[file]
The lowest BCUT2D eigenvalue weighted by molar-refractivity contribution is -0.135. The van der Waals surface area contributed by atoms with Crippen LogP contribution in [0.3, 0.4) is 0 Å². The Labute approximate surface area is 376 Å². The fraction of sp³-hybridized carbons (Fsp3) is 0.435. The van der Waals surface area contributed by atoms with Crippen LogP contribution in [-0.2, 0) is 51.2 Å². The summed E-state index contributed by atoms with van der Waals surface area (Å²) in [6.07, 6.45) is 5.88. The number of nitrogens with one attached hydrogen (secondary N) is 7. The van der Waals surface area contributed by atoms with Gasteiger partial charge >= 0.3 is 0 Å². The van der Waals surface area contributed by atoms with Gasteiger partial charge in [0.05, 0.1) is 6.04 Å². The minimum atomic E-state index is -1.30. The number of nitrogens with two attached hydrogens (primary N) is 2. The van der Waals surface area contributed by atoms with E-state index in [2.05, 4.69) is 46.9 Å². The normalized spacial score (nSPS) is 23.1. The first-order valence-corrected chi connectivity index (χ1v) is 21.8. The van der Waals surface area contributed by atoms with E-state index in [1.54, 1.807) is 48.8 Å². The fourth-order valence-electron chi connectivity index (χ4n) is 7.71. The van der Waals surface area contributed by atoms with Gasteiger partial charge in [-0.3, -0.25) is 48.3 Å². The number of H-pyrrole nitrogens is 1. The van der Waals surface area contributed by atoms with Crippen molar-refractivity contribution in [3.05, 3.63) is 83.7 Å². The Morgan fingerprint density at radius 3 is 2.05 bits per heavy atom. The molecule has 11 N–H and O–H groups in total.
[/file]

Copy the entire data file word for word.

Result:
The lowest BCUT2D eigenvalue weighted by molar-refractivity contribution is -0.135. The van der Waals surface area contributed by atoms with Crippen LogP contribution in [0.3, 0.4) is 0 Å². The Labute approximate surface area is 376 Å². The fraction of sp³-hybridized carbons (Fsp3) is 0.435. The van der Waals surface area contributed by atoms with Crippen LogP contribution in [-0.2, 0) is 51.2 Å². The summed E-state index contributed by atoms with van der Waals surface area (Å²) in [6.07, 6.45) is 5.88. The number of nitrogens with one attached hydrogen (secondary N) is 7. The van der Waals surface area contributed by atoms with Gasteiger partial charge >= 0.3 is 0 Å². The van der Waals surface area contributed by atoms with Gasteiger partial charge in [0.05, 0.1) is 6.04 Å². The minimum atomic E-state index is -1.30. The number of nitrogens with two attached hydrogens (primary N) is 2. The van der Waals surface area contributed by atoms with E-state index in [2.05, 4.69) is 46.9 Å². The normalized spacial score (nSPS) is 23.1. The first-order valence-corrected chi connectivity index (χ1v) is 21.8. The van der Waals surface area contributed by atoms with E-state index in [1.54, 1.807) is 48.8 Å². The fourth-order valence-electron chi connectivity index (χ4n) is 7.71. The van der Waals surface area contributed by atoms with Gasteiger partial charge in [-0.3, -0.25) is 48.3 Å². The number of H-pyrrole nitrogens is 1. The van der Waals surface area contributed by atoms with Crippen molar-refractivity contribution in [3.05, 3.63) is 83.7 Å². The Morgan fingerprint density at radius 3 is 2.05 bits per heavy atom. The molecule has 11 N–H and O–H groups in total.